Another limitation of this work is the fact that treatments did not cross over between studies; that is, a patient could only receive escitalopram in CO-MED and citalopram in STAR*D, meaning that treatment may potentially be confounded with which study a patient was enrolled in. The choice of the CO-MED and STAR*D datasets was made with the intent to reduce this confound as much as possible, as CO-MED and STAR*D were very similar studies, with similar patient outcomes, allowing for the minimization of meaningful differences between studies that might affect patient-level response to treatment. The finding that differential prediction is possible using a set of reasonable predictive features, many of which have been previously found to predict antidepressant treatment response, does provide some evidence that treatment predictions were not simply due to confounding by study. However, future work, currently in progress, must work to address this problem of interstudy differences more directly, especially as the data used to train models in the future expand to include more and more dissimilar studies.
During our analyses, we identified unbalanced data in the treatment and remission variable (i.e., there was a preponderance of citalopram data with respect to treatment and of nonremission with respect to outcome). Unbalanced data can lead to models that do not generalize well on external data. Given this, as stated in the section “Data Preprocessing and Feature Selection,” we extracted a 200-subject validation set that was representative of the data based on the treatment-assigned variable. For the remaining data, during model optimization, we stratified our data on the remission variable. Having an external validation set that was stratified by the treatment variable and a model that was trained and tested on data stratified by the remission variable increases confidence that the model will generalize. This was supported by the observation that in our tests on the holdout set, we saw an average 0.67 AUC (variance ± 0.03), similar to the k-fold results (0.69 AUC). Additionally, for the “actual improvement” analysis, our bootstrapping method used random sampling with replacement; therefore each sample was generated to be representative of the population. During the actual improvement analysis, the data were stratified based on the remission variable to ensure that for each sample, the model was not biased toward nonremission simply because this was the dominant class; this serves to increase our confidence that our model’s predictions resulted from training on a dataset that matched the true study population and was not artificially enriched with either remitters or nonremitters.
We note that, at present, we demonstrate small advantages for deep learning compared to the comparator method, despite being a more complex algorithm. In future work on larger datasets, work will be done to determine if deep learning provides greater benefit than comparator methods, as has been noted in other areas of research (Goodfellow et al., 2016). There is some reason for optimism on this front, given prior evidence and the ability of neural networks to learn complex nonlinear interactions.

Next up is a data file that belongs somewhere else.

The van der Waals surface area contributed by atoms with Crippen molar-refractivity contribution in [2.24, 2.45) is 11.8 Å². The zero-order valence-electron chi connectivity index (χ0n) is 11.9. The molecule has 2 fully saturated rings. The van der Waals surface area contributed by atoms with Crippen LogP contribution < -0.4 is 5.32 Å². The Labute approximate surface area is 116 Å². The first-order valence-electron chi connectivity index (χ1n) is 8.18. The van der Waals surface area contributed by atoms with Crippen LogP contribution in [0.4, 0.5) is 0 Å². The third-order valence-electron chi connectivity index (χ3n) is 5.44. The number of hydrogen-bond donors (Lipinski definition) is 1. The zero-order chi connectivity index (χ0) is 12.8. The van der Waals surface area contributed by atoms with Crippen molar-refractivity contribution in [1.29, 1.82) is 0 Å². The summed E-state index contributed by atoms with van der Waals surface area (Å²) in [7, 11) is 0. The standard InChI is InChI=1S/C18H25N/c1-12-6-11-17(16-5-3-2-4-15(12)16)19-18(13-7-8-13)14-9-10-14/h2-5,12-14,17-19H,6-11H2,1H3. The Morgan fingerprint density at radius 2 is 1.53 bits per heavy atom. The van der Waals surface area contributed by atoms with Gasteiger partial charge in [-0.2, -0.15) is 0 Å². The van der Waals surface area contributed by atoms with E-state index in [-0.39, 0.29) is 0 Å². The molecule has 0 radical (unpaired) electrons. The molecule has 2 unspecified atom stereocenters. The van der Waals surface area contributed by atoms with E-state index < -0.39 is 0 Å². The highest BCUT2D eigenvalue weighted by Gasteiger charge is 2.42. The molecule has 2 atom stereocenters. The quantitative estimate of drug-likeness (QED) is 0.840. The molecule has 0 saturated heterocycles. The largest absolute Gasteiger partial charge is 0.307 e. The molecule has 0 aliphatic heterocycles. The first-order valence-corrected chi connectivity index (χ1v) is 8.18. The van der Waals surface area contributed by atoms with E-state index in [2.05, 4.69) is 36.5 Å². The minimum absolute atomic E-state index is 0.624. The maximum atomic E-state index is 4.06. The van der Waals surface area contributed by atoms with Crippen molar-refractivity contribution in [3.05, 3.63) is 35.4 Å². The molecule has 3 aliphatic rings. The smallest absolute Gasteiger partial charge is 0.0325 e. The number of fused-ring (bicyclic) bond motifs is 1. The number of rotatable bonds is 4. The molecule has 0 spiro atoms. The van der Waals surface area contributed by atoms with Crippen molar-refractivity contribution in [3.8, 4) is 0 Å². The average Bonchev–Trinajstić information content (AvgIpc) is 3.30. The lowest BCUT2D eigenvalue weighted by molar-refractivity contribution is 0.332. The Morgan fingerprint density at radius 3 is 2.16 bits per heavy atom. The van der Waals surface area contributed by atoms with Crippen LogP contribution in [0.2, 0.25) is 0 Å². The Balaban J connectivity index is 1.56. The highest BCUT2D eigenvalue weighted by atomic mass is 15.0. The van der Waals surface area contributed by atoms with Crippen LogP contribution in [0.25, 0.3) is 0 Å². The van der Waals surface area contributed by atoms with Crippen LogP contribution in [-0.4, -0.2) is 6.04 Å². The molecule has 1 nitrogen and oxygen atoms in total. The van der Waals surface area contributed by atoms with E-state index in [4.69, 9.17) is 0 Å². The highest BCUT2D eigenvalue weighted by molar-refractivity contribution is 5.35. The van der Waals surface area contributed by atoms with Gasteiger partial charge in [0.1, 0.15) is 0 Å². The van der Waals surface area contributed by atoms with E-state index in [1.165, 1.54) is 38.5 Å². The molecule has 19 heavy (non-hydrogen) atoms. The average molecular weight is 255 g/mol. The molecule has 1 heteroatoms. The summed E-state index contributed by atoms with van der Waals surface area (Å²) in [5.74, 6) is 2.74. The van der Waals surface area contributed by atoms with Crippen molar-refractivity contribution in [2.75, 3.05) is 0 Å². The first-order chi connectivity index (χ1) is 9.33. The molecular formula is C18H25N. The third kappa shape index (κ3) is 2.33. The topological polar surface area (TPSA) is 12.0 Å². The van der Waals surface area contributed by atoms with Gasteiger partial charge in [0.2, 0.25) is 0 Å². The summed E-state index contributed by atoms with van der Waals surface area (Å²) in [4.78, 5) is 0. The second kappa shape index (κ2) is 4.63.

We have demonstrated proof-of-concept of using a deep learning model to predict remission and to guide differential treatment selection for more than two treatments. More data are required to validate these methods for more treatment types to create a clinically useful tool. Furthermore, clinical trials are needed to determine if our hypothetical treatment assignment is translatable to real patients. In addition, future work might examine the question of when beginning a pharmacological treatment is most beneficial, in order to augment clinical decision-making at this crucial juncture.
While we chose binary remission as our end point, as it is the gold standard recommended by treatment guidelines, future work will also focus on differential prediction of symptom reduction and the analysis of patient improvement, as well as quality of life and disability outcomes. Work currently in progress hopes to shed more light on why different patients respond differentially to treatments. This will be crucial both to increase clinician trust and to advance the study of depression pathophysiology and treatment. The flexibility and versatility of our model support the idea that deep learning will be a useful technique going forward in the field of personalized medicine.
Joseph Mehltretter: Conceptualization: Equal; Formal analysis: Equal; Methodology: Equal; Software: Equal; Writing – review & editing: Equal. Robert Fratila: Conceptualization: Equal; Formal analysis: Equal; Funding acquisition: Equal; Software: Lead; Supervision: Equal; Visualization: Equal; Writing – review & editing: Equal. David A. Benrimoh: Conceptualization: Equal; Data curation: Equal; Funding acquisition: Equal; Project administration: Lead; Supervision: Equal; Validation: Equal; Writing – original draft: Lead; Writing – review & editing: Equal. Adam Kapelner: Methodology: Equal; Resources: Equal; Writing – review & editing: Supporting. Kelly Perlman: Investigation: Supporting; Project administration: Supporting; Writing – review & editing: Supporting. Emily Snook: Investigation: Supporting; Writing – review & editing: Supporting. Sonia Israel: Funding acquisition: Equal; Project administration: Supporting; Writing – review & editing: Supporting. Caitrin Armstrong: Writing – review & editing: Supporting. Marc Miresco: Conceptualization: Supporting; Writing – review & editing: Supporting. Gustavo Turecki: Data curation: Supporting; Resources: Equal; Supervision: Lead; Writing – review & editing: Equal.
This work was approved by the Research Ethics Committee of the Douglas Mental Health University Institute.
1 The Vulcan platform used for this work is open source and can be found online at https://github.com/Aifred-Health/Vulcan. The data are available through the National Institute of Mental Health data request platform. Using the descriptions of the model available within this article, the publicly available data, and the open source Vulcan platform, investigators will be able to reproduce this model.